Financial Education Is A Smart Investment
contributed by John Mason
Disclosure: This content was created and promoted by IG
Education is knowledge. It helps people gain skills they can use to improve their lives, which in turn boosts the economy. In third-world countries, where fewer people receive an education, poverty is rife, and most people never achieve their potential.
Math and literacy skills are the foundation stones of a good education but don’t underestimate the importance of financial literacy. Being able to make financially responsible decisions has a far-reaching effect on our lives and the lives of those around us. Indeed, one could argue that the global financial crash of 2009 was, in part, caused by individuals in positions of power making financially irresponsible decisions.
The Perils of Uncontrollable Spending
On a personal level, a lack of financial literacy will probably lead you into debt. This is not great for you, but if you are in a position of responsibility, perhaps in charge of your family’s finances, or even in a job where you are required to manage money, it could be disastrous.
Let’s use Dennis Kozlowski, CEO of Tyco, as an example. Kozlowski’s financial incompetence knew no bounds. Whilst he was good at his job, he soon realized it was helpful if the company picked up the tab for his personal spending. He used company money to fund a $19 million NYC apartment and spent a further $11 million on furnishings. He also granted himself unauthorized bonuses and charged a $2 million birthday party to the company. But, the good life eventually unraveled. In the end, tax evasion was his undoing and he ended up in prison.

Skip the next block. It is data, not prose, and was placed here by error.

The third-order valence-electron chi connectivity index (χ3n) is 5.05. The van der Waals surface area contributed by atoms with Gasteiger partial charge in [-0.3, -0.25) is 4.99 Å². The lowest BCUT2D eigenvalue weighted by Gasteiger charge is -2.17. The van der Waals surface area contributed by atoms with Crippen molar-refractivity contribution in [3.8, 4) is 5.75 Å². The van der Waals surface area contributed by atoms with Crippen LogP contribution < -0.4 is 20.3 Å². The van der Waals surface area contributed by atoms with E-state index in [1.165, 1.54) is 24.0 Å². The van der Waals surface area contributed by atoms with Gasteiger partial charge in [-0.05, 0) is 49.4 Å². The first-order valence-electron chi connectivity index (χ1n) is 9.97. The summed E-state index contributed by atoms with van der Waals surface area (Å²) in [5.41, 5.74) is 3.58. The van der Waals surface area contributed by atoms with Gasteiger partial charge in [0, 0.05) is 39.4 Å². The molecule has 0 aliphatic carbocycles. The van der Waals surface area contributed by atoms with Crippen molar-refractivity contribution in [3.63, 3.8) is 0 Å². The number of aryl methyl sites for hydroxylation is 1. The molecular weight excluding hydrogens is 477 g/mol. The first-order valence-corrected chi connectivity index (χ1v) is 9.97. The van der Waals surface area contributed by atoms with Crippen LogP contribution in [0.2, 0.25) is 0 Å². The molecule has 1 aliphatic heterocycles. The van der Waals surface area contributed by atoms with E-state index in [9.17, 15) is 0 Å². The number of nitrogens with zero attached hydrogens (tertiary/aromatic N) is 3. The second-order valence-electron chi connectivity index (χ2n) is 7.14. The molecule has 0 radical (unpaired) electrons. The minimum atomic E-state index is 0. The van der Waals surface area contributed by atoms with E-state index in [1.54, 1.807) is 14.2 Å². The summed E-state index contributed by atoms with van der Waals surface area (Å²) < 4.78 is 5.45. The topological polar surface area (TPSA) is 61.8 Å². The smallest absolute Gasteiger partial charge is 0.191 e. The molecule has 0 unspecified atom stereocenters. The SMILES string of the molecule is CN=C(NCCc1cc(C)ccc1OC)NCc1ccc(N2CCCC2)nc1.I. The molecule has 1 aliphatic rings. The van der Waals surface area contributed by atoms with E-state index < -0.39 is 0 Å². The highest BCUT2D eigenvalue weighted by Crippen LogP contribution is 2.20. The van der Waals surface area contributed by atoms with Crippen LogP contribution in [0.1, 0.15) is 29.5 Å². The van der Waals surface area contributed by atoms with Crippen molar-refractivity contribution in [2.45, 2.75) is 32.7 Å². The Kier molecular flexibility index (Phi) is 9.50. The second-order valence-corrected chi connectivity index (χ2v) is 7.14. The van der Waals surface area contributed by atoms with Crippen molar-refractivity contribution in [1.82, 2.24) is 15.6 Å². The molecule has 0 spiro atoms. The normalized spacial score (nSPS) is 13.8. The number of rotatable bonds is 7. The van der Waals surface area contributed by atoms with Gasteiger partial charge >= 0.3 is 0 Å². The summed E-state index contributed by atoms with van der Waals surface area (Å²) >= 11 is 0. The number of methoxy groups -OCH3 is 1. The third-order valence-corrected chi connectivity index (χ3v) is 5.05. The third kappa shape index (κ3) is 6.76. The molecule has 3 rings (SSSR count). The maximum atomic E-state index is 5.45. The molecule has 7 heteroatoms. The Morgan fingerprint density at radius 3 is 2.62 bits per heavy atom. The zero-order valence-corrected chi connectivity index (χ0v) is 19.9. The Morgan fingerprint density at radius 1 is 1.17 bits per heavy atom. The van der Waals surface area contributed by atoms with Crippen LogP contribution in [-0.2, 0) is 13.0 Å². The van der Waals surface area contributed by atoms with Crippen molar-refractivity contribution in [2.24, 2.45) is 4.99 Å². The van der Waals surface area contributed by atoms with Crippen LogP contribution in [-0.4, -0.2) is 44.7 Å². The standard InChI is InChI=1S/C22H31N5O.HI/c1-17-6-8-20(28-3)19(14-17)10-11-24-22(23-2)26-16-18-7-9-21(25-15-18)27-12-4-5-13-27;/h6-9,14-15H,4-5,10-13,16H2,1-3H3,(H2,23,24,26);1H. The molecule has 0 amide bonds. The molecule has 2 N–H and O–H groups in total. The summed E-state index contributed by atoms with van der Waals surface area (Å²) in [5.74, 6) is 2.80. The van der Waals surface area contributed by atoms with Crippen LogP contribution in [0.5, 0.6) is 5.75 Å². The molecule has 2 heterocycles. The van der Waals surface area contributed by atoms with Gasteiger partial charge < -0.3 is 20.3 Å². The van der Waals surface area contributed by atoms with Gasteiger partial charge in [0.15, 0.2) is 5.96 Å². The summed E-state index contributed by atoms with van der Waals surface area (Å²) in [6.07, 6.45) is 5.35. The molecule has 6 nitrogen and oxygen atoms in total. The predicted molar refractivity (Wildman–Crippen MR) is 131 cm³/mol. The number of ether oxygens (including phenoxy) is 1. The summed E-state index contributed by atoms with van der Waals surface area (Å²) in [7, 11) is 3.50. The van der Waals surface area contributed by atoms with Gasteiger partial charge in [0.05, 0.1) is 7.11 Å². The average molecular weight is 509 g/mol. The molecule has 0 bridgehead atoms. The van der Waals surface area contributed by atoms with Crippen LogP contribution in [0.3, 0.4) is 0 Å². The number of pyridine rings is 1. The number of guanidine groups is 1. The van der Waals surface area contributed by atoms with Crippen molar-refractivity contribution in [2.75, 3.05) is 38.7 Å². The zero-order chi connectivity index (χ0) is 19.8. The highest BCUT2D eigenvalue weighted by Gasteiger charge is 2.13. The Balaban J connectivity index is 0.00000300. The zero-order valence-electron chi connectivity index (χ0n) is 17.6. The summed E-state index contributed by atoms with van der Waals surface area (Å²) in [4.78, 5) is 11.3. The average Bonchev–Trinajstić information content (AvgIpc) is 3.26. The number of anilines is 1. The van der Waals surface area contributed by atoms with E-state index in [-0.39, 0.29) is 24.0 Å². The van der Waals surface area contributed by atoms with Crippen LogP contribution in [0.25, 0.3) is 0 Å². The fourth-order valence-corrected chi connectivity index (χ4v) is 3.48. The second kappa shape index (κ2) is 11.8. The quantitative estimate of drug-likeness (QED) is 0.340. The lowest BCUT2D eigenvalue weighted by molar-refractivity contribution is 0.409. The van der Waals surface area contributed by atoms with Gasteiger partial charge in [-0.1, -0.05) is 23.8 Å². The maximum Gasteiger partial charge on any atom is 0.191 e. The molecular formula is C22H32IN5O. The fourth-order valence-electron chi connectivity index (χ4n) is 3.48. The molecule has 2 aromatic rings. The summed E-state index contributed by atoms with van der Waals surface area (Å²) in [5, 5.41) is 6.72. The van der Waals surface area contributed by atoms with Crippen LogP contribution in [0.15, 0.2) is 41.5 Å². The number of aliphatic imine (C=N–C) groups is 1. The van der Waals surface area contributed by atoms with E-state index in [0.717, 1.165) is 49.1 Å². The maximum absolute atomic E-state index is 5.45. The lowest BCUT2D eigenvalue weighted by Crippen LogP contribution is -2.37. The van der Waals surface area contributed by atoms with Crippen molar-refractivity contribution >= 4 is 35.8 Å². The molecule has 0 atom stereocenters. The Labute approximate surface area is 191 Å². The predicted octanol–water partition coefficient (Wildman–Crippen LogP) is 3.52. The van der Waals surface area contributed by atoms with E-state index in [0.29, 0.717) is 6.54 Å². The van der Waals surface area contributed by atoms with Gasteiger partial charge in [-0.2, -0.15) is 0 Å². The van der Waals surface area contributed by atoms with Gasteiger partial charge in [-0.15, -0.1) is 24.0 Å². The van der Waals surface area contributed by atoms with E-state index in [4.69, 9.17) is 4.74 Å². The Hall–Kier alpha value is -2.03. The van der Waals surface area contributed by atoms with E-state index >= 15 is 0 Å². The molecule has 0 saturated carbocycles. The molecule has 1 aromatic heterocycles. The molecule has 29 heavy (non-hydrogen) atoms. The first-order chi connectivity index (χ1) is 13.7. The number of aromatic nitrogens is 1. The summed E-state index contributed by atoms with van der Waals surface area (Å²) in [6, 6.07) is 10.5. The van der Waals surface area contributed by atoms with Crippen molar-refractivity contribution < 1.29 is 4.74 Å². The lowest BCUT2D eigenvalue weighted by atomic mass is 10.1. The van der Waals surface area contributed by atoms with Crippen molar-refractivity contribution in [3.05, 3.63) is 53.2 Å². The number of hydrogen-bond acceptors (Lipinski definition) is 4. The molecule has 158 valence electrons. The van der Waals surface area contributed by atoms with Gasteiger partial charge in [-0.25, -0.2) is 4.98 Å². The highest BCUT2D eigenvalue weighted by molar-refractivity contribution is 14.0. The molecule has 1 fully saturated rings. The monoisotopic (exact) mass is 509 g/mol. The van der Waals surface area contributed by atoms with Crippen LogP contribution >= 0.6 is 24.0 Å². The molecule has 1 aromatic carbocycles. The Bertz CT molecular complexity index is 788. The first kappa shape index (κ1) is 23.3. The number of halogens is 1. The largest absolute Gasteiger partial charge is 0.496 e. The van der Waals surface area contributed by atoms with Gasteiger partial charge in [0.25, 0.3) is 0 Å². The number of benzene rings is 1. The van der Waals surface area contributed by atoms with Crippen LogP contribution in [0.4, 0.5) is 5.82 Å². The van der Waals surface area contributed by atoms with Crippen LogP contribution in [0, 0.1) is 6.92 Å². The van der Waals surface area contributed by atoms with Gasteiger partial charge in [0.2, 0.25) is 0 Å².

Most people don’t commit major financial fraud or end up doing time in jail because of financial incompetence but making poor money decisions could easily lead to credit card debt, escalating pay day loans, and the bank foreclosing on your home. None of these scenarios is especially attractive, which is why a good financial education is a smart investment.
What is Financial Literacy?
At its most basic level, financial literacy means being able to understand how to budget, plan for your retirement, and avoid debt, whether you live in London or Nairobi. On a more sophisticated level, someone with a high degree of financial literacy might have success trading in forex or stocks.
Whilst a lack of financial education is a real problem in the developing world, it can also be problematic in developed countries too. An OECD study published in 2017, focusing on 15-year-olds in 15 different countries, found that only 22% of teens had basic financial literacy. Chinese teens have far less money to spend than European or American kids, but they scored much higher on financial literacy. Interestingly, the US ranks below Canada, Belgium, and even Australia, where kids are far more likely to understand the fundamentals of short-selling Australia or compound interest.
Amazingly, financial literacy is rarely taught in school. A college student can spend three years studying the intricacies of molecular biology, earning a first-class honors degree, and still remain dangerously clueless about the merits of balancing a household budget. But, without this knowledge, you will struggle to build wealth and attain a high degree of financial security in the future.
The OCED study recommended that children are taught financial literacy in school. As financial products become increasingly complex and kids have ever-greater choices over which products they buy, it is imperative that they learn the basics in school. Arguably, parents should be teaching their children about financial topics, but may parents are themselves financially illiterate.
Educating Kids about Money and Finance
Most kids learn the art of saving when they receive pocket money. The days of piggy banks are largely in the past and modern kids are more likely to be given a credit card with a spending limit, but it’s essential that you tutor your children about budgets, credit, and how to save and invest for the future. If kids are not armed with this knowledge, their poor decisions in the future might even contribute to the next financial crash.
In summary, financial education is a long-term investment in human capital that will make a real economic difference for future generations.